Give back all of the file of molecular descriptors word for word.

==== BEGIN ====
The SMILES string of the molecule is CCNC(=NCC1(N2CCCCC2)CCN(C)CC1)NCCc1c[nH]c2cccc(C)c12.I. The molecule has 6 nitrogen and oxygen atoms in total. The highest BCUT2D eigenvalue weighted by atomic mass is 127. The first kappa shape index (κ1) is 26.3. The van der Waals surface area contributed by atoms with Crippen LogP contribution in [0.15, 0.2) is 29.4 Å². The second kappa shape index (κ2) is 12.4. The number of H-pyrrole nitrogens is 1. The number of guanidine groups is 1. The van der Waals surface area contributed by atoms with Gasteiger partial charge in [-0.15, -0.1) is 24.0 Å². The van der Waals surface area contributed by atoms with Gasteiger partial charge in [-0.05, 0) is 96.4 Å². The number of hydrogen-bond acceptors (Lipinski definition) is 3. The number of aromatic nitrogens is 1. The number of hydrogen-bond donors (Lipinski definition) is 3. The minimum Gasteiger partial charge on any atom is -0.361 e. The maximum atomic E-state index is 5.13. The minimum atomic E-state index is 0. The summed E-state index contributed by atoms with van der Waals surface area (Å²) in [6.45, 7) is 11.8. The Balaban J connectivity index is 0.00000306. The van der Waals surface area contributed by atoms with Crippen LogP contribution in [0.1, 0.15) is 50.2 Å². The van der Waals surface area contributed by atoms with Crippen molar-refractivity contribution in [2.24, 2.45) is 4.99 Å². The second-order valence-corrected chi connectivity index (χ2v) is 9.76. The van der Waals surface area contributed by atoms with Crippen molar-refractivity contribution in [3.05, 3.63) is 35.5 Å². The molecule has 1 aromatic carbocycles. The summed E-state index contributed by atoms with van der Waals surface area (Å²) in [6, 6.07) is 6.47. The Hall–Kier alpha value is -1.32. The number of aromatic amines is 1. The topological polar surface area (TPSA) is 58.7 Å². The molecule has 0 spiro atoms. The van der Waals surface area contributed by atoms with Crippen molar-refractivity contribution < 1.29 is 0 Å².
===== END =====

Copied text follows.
The SMILES string of the molecule is CCNC(=NCC1(N2CCCCC2)CCN(C)CC1)NCCc1c[nH]c2cccc(C)c12.I. The molecule has 6 nitrogen and oxygen atoms in total. The highest BCUT2D eigenvalue weighted by atomic mass is 127. The first kappa shape index (κ1) is 26.3. The van der Waals surface area contributed by atoms with Crippen LogP contribution in [0.15, 0.2) is 29.4 Å². The second kappa shape index (κ2) is 12.4. The number of H-pyrrole nitrogens is 1. The number of guanidine groups is 1. The van der Waals surface area contributed by atoms with Gasteiger partial charge in [-0.15, -0.1) is 24.0 Å². The van der Waals surface area contributed by atoms with Gasteiger partial charge in [-0.05, 0) is 96.4 Å². The number of hydrogen-bond acceptors (Lipinski definition) is 3. The number of aromatic nitrogens is 1. The number of hydrogen-bond donors (Lipinski definition) is 3. The minimum Gasteiger partial charge on any atom is -0.361 e. The maximum atomic E-state index is 5.13. The minimum atomic E-state index is 0. The summed E-state index contributed by atoms with van der Waals surface area (Å²) in [6.45, 7) is 11.8. The Balaban J connectivity index is 0.00000306. The van der Waals surface area contributed by atoms with Crippen LogP contribution in [0.1, 0.15) is 50.2 Å². The van der Waals surface area contributed by atoms with Crippen molar-refractivity contribution in [2.24, 2.45) is 4.99 Å². The second-order valence-corrected chi connectivity index (χ2v) is 9.76. The van der Waals surface area contributed by atoms with Crippen molar-refractivity contribution in [3.05, 3.63) is 35.5 Å². The molecule has 1 aromatic carbocycles. The summed E-state index contributed by atoms with van der Waals surface area (Å²) in [6, 6.07) is 6.47. The Hall–Kier alpha value is -1.32. The number of aromatic amines is 1. The topological polar surface area (TPSA) is 58.7 Å². The molecule has 0 spiro atoms. The van der Waals surface area contributed by atoms with Crippen molar-refractivity contribution < 1.29 is 0 Å².